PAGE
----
Interurban AEB scored 2.52 out of three, speed assistance systems managed only 1.33 out of three, and both electronic stability control (ESC) and seatbelt reminders received full three out of three.
The Hyundai Ioniq electric vehicle (EV), which was launched in New Zealand last month and will be coming to Australia either this year or 2018, performed strongly across the board on the way to its five-star rating, particularly in adult occupant protection where it scored 34.92 out of 38.
Hyundai’s EV achieved perfect scores in the side impact, pole and city AEB tests, while scoring 6.16 and 7.45 out of eight in the full width frontal and frontal offset tests, respectively.
It was let down in the full width frontal test with rear passenger protection, which scored poorly in the upper legs and marginally in the chest area.
Whiplash protection was rated at 2.31 out of three.
The Ioniq’s child occupant protection score was 39.39 out of 49, scoring 9.34 out of 12 for a six-year-old child and 11.05 for a ten-year-old.
Pedestrian protection testing yielded a score of 29.78 out of 42, with good protection offered by the front upper and lower bumper, while protection from the bonnet and windshield was less impressive.
FCW and AEB tests netted perfect scores almost across the board, while interurban AEB was rated at 2.73 out of three.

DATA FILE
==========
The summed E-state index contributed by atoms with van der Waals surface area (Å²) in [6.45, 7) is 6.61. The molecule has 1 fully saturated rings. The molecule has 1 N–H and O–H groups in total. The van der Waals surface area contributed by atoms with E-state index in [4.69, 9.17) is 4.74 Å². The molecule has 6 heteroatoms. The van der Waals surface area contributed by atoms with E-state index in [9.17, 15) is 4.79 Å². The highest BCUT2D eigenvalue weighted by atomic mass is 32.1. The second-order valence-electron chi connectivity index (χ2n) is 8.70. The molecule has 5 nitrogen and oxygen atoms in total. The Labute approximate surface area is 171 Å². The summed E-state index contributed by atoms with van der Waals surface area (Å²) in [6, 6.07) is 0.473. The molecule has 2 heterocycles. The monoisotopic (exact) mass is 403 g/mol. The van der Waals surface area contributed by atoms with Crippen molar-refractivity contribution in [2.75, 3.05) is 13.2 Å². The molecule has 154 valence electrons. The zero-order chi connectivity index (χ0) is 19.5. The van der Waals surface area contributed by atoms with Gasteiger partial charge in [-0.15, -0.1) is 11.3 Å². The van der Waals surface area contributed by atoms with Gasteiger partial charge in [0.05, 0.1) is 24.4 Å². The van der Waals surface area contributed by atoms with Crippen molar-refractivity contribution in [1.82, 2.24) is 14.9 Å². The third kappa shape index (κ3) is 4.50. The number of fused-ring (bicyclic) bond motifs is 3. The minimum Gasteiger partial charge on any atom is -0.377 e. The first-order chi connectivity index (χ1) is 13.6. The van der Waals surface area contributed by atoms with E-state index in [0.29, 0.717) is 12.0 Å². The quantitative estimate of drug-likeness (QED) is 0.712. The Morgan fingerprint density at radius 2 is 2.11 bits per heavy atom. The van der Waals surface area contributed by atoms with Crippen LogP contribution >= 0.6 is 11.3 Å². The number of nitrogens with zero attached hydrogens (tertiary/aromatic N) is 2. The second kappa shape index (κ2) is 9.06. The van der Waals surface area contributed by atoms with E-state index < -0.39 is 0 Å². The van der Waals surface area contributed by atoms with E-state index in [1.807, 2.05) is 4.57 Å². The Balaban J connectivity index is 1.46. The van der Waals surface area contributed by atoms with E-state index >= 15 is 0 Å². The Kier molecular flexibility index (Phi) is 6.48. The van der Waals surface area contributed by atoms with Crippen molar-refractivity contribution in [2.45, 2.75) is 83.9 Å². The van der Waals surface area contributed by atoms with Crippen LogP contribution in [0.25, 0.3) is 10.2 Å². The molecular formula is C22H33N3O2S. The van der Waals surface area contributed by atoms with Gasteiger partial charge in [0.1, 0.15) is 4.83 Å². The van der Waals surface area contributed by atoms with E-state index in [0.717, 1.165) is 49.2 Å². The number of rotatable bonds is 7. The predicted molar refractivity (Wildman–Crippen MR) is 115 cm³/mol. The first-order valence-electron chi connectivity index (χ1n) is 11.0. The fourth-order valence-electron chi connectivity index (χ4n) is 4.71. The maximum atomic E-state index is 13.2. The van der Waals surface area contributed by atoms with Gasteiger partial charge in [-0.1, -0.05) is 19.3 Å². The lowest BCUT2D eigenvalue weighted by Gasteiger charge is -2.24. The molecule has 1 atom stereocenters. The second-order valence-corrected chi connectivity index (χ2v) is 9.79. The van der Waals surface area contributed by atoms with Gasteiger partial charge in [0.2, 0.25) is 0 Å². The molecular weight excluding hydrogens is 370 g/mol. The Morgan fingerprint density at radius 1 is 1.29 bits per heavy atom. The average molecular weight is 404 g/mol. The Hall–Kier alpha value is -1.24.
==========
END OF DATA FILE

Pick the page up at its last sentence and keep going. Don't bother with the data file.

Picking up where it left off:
Speed assistance systems scored 1.5 out of three, lane support systems were rated 2.7 out of three, and all three seatbelt reminders were installed.
The Hyundai i20, which was discontinued in Australia in 2015 but has continued to be sold in New Zealand, scored a four-star rating for its updated model, being let down by its child occupant protection and safety assist ratings.
It scored 32.66 out of 38 or 85 per cent for adult occupant protection with a mix of “good” and “acceptable” protection, while losing points for not being equipped with AEB.
Child occupant protection was scored at 35.83 out of 49, or 73 per cent, with 9.42 out of 12 for both 18-month and three-year-old passengers.
A score of 28.46 out of 36 was awarded for pedestrian protection, with “good” protection from the bumpers, a mix of “good” and “adequate” protection from the bonnet and “poor” protection on the A-pillars.
Electronic stability control (ESC), seatbelt reminders and lane support systems all received full marks, while the speed assistance system was rated at 1.33 out of three.
ANCAP CEO James Goodwin said he was pleased with the results, but the lower level of specification offered in Australia compared to other markets was concerning.
“A range of brands and vehicle categories are covered with these ratings and the majority performed very well across all areas of our assessment,” he said.
“The safety specification of S90 models sold locally does however differ to those sold in Europe with no driver knee airbag. Specification of the A5 also differs between Australia and New Zealand with adaptive cruise control and lane support systems provided as standard for New Zealand consumers yet optional for Australians.
“It is disappointing we continue to see this happen across brands.”